As early as 1670, European fur traders, and explorers travelled this area of Canada, west of the Hudson Bay. King Charles II granted a charter that established trading posts on the shore of the Hudson Bay in the same year
Henry Kelsey was dispatched in 1691 to travel to the new western world and arrived at The Pas, Manitoba. He abandoned his canoe south of Cumberland House and continued on foot to the prairies. On his return trip he paddled the Saskatchewan River past Nipawin with a large flotilla of priceless furs.
Since only physically vigorous young First Nations were capable of making the voyages by canoe over the hundreds of miles of terrifying waters, the women and children would watch their husbands and sons paddle away. The men would turn to their families and say “Nipawi”, which meant (you) stand and (wait). The location located four miles south and 1.5 miles west of Nipawin became known to them as “Nipowewin” which meant “standing place” or “waiting place”.
By 1748, LaVerendrye and his sons had established a line of trading posts between Montreal and the forks of the Saskatchewan River, and Chevalier de la Corne had built a trading post at a site upstream from Nipowewin. These two waiting places became differentiated as “Upper-Nipowewin” (Fort a la Corne) and “Lower-Nipowewin” (Nipawin). At the latter site two Canadians, Francois LeBlanc and James Finlay, carried on a brisk trade with the First Nations of the area.
It is also recorded that Nipawin’s name is derived from the Cree word “nipawin” which meant “a bed, or a resting place” which was originally applied to an area along the river now flooded under Codette Lake. The flats were the site where the trading post constructed by Francois and Finlay was situated (Lower-Nipowewin).
In 1906, the first homestead was filed, followed by settlers and lumber mills
Like all commercial enterprises based on fashion, the fur trade was doomed as the styles of Europe changed, and men yearned for the challenge of virgin land. In 1906, the first homestead was filed in the Lost River district, followed by settlers near the Lower Nipowewin site. Lumber mills dotted the forests and great spring river runs of logs glided down the Carrot and Saskatchewan Rivers to The Pas for processing.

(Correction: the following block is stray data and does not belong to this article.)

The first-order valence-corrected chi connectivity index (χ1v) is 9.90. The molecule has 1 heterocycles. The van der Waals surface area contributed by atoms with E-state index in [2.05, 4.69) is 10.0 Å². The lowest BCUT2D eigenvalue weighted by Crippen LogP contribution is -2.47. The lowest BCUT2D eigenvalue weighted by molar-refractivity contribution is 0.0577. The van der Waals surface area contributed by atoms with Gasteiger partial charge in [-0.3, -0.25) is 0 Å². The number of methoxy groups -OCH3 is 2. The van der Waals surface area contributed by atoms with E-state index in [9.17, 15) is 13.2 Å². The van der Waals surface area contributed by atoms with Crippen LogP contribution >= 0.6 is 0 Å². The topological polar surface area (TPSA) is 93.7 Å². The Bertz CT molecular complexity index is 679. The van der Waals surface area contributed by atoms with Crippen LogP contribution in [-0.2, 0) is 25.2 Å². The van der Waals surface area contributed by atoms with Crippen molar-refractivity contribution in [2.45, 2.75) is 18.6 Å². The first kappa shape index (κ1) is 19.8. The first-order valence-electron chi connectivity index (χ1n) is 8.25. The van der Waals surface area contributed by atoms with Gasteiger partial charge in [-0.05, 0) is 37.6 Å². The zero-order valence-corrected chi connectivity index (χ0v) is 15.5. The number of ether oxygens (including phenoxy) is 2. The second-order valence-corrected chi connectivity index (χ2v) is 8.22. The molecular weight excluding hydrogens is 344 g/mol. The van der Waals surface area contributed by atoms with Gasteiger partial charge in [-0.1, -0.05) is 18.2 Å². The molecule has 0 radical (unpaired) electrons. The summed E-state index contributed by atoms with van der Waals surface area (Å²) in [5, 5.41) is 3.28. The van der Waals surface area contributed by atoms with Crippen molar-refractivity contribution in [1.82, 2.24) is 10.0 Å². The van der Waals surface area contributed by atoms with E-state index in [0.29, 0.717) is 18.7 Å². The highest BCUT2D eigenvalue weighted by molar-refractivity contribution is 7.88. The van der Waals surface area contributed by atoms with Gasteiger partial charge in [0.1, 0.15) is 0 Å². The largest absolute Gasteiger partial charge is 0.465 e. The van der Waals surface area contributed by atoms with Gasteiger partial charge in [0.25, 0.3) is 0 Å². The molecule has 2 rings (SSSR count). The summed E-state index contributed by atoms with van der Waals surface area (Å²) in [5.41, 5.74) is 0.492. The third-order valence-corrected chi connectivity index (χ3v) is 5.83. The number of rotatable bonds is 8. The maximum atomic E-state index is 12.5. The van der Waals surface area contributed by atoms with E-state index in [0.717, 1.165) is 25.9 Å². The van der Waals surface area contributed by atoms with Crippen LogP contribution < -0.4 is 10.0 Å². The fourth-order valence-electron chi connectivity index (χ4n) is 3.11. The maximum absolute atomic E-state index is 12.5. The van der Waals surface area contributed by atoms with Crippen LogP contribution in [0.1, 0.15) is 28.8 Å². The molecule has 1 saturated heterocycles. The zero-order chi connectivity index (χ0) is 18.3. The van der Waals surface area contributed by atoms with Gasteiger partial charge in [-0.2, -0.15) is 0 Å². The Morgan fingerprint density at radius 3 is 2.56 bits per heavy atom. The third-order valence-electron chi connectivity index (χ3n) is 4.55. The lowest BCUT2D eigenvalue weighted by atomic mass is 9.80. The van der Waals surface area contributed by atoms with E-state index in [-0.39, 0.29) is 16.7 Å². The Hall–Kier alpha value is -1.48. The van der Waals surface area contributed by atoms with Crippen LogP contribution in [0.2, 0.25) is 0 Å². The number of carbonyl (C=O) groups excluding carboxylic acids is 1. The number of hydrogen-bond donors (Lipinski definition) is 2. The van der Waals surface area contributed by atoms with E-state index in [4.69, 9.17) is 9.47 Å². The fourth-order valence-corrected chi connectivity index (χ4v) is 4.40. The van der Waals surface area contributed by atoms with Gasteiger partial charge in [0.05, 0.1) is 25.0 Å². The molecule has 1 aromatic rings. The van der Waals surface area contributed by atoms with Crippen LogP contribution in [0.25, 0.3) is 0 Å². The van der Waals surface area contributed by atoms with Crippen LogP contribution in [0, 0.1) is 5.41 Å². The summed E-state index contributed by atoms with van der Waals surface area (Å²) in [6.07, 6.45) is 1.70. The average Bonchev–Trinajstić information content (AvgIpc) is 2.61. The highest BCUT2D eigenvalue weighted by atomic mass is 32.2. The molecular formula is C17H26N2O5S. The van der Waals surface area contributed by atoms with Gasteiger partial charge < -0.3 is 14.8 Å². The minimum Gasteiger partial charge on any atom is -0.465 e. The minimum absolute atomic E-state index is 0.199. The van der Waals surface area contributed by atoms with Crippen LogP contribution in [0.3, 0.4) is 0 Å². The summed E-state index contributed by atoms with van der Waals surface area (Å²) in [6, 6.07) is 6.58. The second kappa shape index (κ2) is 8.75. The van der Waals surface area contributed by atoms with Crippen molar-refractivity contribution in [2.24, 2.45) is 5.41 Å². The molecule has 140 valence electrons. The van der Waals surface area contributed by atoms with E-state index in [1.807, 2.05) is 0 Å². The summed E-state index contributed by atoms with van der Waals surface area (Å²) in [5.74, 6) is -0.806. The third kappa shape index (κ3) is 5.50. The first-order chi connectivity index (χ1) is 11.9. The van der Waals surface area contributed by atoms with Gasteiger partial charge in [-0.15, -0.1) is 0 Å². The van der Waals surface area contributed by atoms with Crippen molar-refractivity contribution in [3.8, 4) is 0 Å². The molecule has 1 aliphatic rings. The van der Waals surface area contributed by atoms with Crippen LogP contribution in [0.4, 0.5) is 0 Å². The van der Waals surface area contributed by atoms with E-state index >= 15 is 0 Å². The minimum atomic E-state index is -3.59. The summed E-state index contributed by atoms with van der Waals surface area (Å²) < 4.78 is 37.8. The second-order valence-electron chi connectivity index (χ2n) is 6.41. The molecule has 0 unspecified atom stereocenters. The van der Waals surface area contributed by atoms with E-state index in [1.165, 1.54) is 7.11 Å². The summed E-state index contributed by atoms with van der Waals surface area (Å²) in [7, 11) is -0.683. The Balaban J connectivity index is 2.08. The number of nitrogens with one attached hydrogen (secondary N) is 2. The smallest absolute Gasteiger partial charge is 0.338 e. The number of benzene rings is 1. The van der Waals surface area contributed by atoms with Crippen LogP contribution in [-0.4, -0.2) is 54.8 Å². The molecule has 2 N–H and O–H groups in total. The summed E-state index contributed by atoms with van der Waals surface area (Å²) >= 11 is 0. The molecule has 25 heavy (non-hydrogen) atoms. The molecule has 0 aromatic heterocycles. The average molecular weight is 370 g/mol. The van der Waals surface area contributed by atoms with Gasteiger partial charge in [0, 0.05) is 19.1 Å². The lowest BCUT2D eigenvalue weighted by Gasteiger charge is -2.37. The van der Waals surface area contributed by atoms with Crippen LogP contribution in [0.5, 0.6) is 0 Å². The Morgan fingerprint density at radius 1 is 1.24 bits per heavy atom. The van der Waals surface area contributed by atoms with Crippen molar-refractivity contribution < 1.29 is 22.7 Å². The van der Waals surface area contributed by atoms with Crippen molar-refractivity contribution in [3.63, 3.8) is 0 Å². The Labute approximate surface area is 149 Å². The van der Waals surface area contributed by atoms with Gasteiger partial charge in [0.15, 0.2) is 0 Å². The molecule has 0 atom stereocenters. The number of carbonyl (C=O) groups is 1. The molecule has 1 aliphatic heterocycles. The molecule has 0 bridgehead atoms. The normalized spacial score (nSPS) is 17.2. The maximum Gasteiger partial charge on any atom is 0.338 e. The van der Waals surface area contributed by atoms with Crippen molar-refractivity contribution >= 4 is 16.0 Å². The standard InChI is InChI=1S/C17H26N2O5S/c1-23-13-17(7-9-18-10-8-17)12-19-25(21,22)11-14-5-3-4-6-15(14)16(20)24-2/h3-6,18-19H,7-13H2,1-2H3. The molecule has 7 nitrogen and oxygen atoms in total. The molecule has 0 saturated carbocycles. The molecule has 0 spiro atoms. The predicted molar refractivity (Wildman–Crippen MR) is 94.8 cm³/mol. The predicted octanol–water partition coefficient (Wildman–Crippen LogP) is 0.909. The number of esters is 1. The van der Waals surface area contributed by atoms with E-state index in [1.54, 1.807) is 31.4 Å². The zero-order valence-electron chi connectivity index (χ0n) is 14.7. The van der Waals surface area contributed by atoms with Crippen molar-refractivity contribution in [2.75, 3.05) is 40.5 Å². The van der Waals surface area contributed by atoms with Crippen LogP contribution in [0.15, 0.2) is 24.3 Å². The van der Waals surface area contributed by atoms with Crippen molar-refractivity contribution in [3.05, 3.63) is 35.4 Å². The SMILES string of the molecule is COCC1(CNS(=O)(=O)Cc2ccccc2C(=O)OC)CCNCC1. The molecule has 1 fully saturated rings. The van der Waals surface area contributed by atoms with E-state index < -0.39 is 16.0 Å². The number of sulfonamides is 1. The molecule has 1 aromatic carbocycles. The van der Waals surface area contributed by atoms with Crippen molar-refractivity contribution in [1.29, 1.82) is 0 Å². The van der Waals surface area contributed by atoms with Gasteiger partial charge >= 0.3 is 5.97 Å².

In 1924, the Town of Ravine Bank moved all the buildings 4 miles closer to the CPR Station known as Nipawin.
The site of the old Nipawin saw activity for the first time in 1910 with the establishment of a trading post. The CPR located four miles northwest of this settlement at a place called Ravine Bank. The immense advantages of a railroad link with the outside to receive and dispatch goods, grain, livestock, lumber, mail, passengers and the potential for a thriving distribution centre in the north was immediately recognized. Therefore, with advent of the railway in 1924 and through a feat of incredible resourcefulness and endurance the men of Ravine Bank moved every building with teams of horses to the carefully laid-out town site in the jack pines adjacent to the station which bore the name NIPAWIN.
Nipawin held its first village election on June 2, 1925. On May 1, 1937, Nipawin formally received town status.
... in 1928, the CPR built a bridge across the Saskatchewan River
The CPR Railway built a million dollar bridge over the Saskatchewan River in 1928, and the bridge which is still in use, is now known as Nipawin’s crooked bridge.
Nipawin soon became a bustling community and grew to be one of the major trading centres in the northeast. Diversification in lumber, agriculture, trapping, business, and recreation enabled the economy to grow by leaps and bounds.
In 1963, SaskPower completed the construction of the first of two hydro dams on the Saskatchewan River (E.B. Campbell). A new bridge was constructed in 1974 providing modern day access on Highway 55. In 1986, just 5 kilometres upstream from the Town of Nipawin, the second hydroelectric dam was completed. Francois-Finlay Dam placed Nipawin as the “Town on Two Lakes”: Tobin Lake & Codette Lake